5G for automotive will hinge on building strong tech ecosystems

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Vehicle-to-infrastructure, for instance, is a 5G-dependent communication model for vehicles that will make it possible for cars and trucks to directly share information with components, including traffic lights, lane markers and streetlights, of an emerging smart-roads and highway system. With dense 5G deployments, it is possible to conceive a V2I communications architecture that allows data to be directly exchanged between vehicles and physical infrastructures over a ubiquitous and intelligent high-speed wireless network.

Work is underway to integrate onboard V2I sensors that can capture infrastructure data in an intelligent transportation system and provide travelers with real-time advisories on road conditions. Similarly, traffic management systems will be able to use vehicle data to adjust traffic flow by calibrating speed limits and traffic light cycles based on a real-time understanding of conditions on roads and highways. In the long run, the ability of hardware, software and firmware developed and deployed by this diverse ecosystem community will lay the foundation for scalable automated driving initiatives.

For wireless operators that have, until now, participated mainly on the fringes of the driving and vehicle ownership experience, the opportunities are nearly endless. However, while the widespread availability of ultrahigh-band 5G connectivity in particular will establish the underlying technology needed to bring the next generation of connected vehicles to market, there is significant pressure to get the deployment of automotive applications right the first time. This also will require an unprecedented level of collaboration and coordination between the automotive and telecommunications industry.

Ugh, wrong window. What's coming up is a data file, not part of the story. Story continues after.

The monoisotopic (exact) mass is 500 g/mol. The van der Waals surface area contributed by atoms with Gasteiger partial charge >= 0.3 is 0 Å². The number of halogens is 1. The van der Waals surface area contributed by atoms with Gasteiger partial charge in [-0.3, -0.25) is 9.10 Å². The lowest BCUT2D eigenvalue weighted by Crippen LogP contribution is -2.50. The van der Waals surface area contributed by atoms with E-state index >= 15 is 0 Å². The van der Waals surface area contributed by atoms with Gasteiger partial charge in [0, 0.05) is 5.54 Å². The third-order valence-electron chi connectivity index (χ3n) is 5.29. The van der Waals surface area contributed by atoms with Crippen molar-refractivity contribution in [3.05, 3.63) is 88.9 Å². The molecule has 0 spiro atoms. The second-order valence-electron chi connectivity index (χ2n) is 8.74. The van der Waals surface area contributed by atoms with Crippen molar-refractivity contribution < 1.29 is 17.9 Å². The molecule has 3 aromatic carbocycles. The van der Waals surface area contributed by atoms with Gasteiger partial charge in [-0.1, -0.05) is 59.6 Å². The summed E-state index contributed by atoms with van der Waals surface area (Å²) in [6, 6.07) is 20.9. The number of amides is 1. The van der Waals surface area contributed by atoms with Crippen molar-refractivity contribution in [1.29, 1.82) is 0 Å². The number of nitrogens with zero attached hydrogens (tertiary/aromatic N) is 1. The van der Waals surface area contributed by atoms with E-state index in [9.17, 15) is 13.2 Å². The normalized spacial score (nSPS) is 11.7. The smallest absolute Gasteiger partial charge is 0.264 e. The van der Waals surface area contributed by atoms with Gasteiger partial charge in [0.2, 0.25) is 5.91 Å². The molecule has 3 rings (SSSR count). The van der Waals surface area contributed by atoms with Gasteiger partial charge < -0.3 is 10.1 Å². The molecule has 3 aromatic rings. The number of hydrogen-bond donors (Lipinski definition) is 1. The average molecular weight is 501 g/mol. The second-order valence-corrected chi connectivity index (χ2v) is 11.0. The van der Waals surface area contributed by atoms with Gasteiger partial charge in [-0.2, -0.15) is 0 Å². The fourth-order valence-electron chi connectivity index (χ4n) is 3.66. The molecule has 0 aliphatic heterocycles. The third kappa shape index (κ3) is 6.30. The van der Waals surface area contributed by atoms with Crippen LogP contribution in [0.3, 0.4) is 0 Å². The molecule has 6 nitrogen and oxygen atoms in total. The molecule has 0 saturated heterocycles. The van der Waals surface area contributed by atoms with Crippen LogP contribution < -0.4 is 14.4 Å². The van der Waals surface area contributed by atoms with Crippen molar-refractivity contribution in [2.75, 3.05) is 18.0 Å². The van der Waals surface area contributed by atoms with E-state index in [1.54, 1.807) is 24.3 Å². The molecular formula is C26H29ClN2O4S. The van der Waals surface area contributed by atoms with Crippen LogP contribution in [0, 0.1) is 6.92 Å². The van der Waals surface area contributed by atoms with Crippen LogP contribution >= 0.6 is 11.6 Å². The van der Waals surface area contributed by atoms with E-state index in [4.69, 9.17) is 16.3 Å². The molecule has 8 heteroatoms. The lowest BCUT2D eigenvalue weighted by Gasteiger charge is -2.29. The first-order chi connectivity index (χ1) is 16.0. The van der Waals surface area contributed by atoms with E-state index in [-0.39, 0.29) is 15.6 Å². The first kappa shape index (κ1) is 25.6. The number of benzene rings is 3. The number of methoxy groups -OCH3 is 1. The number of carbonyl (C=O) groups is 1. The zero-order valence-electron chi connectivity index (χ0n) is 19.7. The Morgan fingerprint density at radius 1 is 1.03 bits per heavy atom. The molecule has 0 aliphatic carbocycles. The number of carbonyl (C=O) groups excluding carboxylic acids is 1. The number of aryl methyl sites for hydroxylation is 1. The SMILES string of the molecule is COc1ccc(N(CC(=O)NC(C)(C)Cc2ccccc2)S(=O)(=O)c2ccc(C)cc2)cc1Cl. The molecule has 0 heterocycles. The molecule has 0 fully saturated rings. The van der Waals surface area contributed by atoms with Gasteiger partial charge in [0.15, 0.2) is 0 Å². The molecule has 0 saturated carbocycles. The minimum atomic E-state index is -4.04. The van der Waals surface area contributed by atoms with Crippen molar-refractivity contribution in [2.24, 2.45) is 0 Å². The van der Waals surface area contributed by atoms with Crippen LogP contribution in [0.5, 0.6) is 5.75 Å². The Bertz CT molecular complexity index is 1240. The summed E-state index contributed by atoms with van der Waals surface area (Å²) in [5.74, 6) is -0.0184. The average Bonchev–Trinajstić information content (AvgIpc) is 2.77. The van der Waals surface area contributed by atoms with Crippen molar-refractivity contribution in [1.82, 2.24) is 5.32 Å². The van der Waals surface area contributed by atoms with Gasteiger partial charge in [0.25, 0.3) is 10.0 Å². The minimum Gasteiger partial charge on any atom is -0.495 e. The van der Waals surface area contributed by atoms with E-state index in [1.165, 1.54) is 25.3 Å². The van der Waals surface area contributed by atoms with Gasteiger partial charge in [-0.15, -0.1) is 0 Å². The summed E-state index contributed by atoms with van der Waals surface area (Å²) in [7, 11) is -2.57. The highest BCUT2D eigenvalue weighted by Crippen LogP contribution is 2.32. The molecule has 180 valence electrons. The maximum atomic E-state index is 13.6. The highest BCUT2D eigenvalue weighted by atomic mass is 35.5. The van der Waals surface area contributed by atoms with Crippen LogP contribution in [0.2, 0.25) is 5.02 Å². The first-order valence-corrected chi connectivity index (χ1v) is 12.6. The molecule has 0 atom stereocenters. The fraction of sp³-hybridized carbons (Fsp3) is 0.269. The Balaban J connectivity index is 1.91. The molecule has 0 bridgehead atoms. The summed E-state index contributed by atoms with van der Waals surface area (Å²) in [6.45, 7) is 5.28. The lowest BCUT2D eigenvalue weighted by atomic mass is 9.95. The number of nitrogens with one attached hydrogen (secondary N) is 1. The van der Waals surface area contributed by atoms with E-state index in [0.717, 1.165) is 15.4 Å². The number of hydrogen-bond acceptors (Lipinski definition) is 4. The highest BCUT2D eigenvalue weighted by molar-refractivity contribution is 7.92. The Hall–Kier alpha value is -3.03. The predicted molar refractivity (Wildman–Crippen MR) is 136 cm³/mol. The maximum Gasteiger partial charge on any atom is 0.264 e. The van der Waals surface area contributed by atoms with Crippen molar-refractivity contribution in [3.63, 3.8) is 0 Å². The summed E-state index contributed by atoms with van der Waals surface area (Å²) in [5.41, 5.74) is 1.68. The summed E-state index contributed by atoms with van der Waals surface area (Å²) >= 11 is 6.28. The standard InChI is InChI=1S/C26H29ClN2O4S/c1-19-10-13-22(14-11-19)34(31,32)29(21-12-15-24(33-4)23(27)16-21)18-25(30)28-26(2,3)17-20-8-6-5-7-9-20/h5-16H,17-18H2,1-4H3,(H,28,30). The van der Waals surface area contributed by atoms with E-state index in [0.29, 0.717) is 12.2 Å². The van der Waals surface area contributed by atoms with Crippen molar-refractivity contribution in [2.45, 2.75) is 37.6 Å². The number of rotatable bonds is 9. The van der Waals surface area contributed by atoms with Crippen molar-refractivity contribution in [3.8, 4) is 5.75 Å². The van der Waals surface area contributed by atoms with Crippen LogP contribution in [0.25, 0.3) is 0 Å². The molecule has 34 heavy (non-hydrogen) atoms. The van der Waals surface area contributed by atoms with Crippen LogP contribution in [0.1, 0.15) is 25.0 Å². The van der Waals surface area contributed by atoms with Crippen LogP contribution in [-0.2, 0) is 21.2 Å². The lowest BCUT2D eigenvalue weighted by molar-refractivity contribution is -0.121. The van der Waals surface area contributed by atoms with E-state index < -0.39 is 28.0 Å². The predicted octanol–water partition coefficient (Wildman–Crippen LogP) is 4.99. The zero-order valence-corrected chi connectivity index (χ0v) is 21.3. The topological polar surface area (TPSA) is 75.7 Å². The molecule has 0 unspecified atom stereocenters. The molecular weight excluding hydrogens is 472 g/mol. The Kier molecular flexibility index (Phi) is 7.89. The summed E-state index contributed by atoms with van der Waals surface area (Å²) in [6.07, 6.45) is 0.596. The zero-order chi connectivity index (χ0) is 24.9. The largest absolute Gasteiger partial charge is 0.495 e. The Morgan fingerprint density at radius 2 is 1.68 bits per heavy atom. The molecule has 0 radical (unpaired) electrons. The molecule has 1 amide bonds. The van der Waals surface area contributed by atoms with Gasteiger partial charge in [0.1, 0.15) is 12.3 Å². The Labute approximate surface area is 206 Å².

Challenges revolve around finding the best way to execute the integration and deployment of these technologies. Not a small feat, it is exacerbated by the fact that companies within these disparate sectors have drastically different histories, competencies and perspectives to achieving marketplace success. These are not small barriers to establishing the joint sense of trust that will be critical to moving forward productively. The attention generated by conflicts between airlines and wireless service providers regarding 5G towers and airports is a cautionary tale. In this case, the clash of cultures extended beyond a single enterprise to include the government agencies responsible for regulating their respective industries.

From a J.D. Power perspective, evolution in this sector will present a range of issues to be resolved in a mutually beneficial manner. For instance: Who owns the customer? Who is responsible for the risk? How will joint investments be calibrated? Whose reputation is most at stake should something go wrong?

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